Updated: Friday, 23rd August 2019 @ 11:02am

Calling all girls up for a challenge… last chance to join the Women's Running 10k

Calling all girls up for a challenge… last chance to join the Women's Running 10k

| By Eleanor Simmons

No plans for this Sunday? Thinking about a short low key run? Why not head down to Wythenshawe Park for a fun, friendly and relaxed female only 10k.

Kicking off bright and early at 10am, this chilled out and supportive race is aimed at all standards of runners. The course is a pleasant two laps of tarmac, trail and grass and the weather is set to be sunny (for once!).

There will be pacers for those with a target in mind, and the sense of achievement when you’re finished will be second to none. (Not to mention the medal and goody bag worth over £40!)

Still unsure or stuck for inspiration? There are women running for every reason you can imagine, whether it’s to mark a milestone in their own lives, to battle against an illness, or to remember someone they have lost.  

Hilary Lowe will be running in memory of her daughter Lizzie, who passed away two years ago, while Jane Davies is using the event as the first stage in her preparation for a marathon to celebrate her 50th birthday in 2018.

Stephanie Busby-Childs is running to gauge her recovery from the partial parathyroidectomy that she was diagnosed with last year.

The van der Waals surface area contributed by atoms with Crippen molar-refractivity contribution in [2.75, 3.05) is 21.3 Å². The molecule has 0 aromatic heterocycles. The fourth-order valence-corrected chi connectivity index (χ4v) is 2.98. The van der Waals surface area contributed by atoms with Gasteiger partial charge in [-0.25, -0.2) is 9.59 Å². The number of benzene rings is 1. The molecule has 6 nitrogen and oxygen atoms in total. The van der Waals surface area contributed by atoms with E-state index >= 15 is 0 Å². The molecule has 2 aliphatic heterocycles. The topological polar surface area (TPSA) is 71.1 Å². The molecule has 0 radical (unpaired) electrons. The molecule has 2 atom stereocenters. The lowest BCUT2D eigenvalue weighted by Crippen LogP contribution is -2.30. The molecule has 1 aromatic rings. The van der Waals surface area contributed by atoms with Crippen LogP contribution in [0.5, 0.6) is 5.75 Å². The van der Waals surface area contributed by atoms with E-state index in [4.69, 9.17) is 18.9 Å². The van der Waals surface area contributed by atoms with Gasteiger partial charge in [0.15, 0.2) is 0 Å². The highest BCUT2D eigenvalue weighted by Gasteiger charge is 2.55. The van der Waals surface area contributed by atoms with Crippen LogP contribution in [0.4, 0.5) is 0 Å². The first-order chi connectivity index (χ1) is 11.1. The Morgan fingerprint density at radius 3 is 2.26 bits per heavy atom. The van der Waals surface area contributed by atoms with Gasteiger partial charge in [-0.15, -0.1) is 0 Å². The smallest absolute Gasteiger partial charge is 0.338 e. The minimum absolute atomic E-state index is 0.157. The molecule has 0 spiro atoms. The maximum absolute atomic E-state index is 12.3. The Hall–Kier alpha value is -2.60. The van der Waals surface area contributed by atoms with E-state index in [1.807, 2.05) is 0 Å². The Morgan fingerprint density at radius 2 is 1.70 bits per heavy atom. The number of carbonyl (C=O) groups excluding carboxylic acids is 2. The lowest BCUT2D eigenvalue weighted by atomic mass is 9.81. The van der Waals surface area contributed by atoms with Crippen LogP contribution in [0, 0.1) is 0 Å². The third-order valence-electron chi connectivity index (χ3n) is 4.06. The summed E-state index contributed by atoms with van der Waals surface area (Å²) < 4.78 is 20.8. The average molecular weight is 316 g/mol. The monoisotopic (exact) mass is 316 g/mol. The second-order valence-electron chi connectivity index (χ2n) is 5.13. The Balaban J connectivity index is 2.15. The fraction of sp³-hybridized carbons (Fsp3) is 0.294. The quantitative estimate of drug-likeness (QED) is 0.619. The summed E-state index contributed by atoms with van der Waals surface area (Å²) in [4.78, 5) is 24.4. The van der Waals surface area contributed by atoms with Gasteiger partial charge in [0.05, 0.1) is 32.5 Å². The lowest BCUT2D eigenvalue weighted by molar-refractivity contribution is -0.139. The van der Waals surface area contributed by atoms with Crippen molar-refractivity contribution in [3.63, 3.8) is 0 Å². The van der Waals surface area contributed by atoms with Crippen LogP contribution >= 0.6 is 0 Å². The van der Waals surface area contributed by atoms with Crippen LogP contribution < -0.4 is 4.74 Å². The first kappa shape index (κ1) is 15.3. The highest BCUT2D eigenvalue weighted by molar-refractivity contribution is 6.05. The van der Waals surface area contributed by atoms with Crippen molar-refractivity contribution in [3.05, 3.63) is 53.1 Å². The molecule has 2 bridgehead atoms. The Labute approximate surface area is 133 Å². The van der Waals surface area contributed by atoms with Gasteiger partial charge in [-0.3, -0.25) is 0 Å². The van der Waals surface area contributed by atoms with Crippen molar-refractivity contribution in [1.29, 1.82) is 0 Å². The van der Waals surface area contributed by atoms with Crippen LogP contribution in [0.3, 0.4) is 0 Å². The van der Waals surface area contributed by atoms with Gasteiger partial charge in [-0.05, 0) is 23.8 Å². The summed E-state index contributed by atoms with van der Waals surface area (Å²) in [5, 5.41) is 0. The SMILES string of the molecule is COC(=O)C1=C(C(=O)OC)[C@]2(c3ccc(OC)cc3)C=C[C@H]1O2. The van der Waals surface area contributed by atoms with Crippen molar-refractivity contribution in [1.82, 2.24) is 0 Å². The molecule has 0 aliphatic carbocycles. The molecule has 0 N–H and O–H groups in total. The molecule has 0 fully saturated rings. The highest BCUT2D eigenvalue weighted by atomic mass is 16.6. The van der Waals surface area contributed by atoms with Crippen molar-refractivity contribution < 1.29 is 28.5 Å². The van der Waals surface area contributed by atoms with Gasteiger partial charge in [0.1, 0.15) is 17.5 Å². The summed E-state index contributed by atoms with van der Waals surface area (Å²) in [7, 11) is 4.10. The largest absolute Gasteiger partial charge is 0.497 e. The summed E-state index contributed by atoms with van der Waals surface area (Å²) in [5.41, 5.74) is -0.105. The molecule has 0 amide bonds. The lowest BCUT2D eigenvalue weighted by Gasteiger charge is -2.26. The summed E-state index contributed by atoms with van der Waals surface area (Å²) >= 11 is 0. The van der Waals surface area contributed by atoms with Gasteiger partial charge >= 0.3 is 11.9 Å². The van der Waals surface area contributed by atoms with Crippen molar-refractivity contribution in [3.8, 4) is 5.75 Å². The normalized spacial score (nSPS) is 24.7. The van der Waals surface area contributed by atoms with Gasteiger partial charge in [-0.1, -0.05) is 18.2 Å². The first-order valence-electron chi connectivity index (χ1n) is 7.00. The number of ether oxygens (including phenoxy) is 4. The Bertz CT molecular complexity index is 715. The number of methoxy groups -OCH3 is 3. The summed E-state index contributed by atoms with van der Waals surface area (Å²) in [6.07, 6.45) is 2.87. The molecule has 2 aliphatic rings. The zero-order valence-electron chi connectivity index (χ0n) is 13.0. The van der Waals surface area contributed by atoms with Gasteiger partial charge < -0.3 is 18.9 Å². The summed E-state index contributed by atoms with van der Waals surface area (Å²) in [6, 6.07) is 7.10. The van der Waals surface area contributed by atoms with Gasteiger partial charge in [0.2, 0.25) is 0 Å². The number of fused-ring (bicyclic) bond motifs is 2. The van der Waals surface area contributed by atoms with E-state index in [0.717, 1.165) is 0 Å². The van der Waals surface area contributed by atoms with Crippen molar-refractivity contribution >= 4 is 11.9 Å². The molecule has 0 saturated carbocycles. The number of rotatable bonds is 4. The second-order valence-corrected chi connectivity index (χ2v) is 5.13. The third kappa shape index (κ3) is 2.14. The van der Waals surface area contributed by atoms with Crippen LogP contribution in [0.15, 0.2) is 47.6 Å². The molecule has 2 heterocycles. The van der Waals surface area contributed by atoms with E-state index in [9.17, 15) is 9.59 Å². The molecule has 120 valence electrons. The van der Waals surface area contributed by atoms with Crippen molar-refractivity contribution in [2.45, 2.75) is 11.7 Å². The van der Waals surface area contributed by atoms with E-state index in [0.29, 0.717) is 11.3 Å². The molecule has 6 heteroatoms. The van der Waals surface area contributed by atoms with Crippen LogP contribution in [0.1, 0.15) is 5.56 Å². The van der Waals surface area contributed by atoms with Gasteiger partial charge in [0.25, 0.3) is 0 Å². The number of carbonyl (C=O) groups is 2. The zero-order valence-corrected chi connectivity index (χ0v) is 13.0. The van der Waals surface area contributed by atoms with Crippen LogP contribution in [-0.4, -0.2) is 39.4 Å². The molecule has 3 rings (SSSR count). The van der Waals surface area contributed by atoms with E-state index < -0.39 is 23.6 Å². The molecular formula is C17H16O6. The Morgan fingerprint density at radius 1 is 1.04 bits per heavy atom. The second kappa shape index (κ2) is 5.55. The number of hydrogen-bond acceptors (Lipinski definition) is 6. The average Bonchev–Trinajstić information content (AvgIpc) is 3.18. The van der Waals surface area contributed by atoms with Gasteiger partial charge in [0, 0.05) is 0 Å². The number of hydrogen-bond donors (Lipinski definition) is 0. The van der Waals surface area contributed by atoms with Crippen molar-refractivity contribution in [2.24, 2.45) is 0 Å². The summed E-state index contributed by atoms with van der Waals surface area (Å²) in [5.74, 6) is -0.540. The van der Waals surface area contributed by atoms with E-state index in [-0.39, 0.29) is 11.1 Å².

For the spectators among you, or for those who just fancy a great day out, Wythenshawe Park is a whole 109 hectares of beautiful scenery. It boasts wildflower meadows, open grassland, and historical and ornamental woodland.

Get 20% off the £26 entry fee with this DISCOUNT CODE: WRMDMAN

Need some 10k tips? Check out our guide below:

  1. Don’t over-train the week before:

Pre-race panic is always factor of any long run, and the temptation is to cram as much in as you can right up until the night before. In fact, you won’t gain any fitness in those last seven days, and the best thing you can do for optimum performance is to rest your legs.

  1. Warm up properly:

However great your preparation has been, everyone is vulnerable to a mid-race twinge if they haven’t warmed up properly. A slow jog, and a few dynamic exercises will do, especially if it’s a bit chilly!

  1. Keep hydrated:

There’s no need to overdo it with the water, but making sure that you have drunk enough will keep your legs fresh and prevent things like cramp and achy muscles. Don’t go chugging the lucozade either – this is a recipe for post-race vomit!

  1. Pace yourself:

The atmosphere and the runners around you might encourage you to blast off the start line with all guns blazing. But remember to keep focussed! You don’t want to hit that wall half way through, so make sure to establish your own pace, and go with how your body feels.

  1. Embrace it!

Runners enter big public events for a reason – the atmosphere! Organised runs are nothing like solo-running. The crowds, the music, and the runners alongside you make for amazing vibes that sweeps you round the course before you’ve had time to realise you’re tired!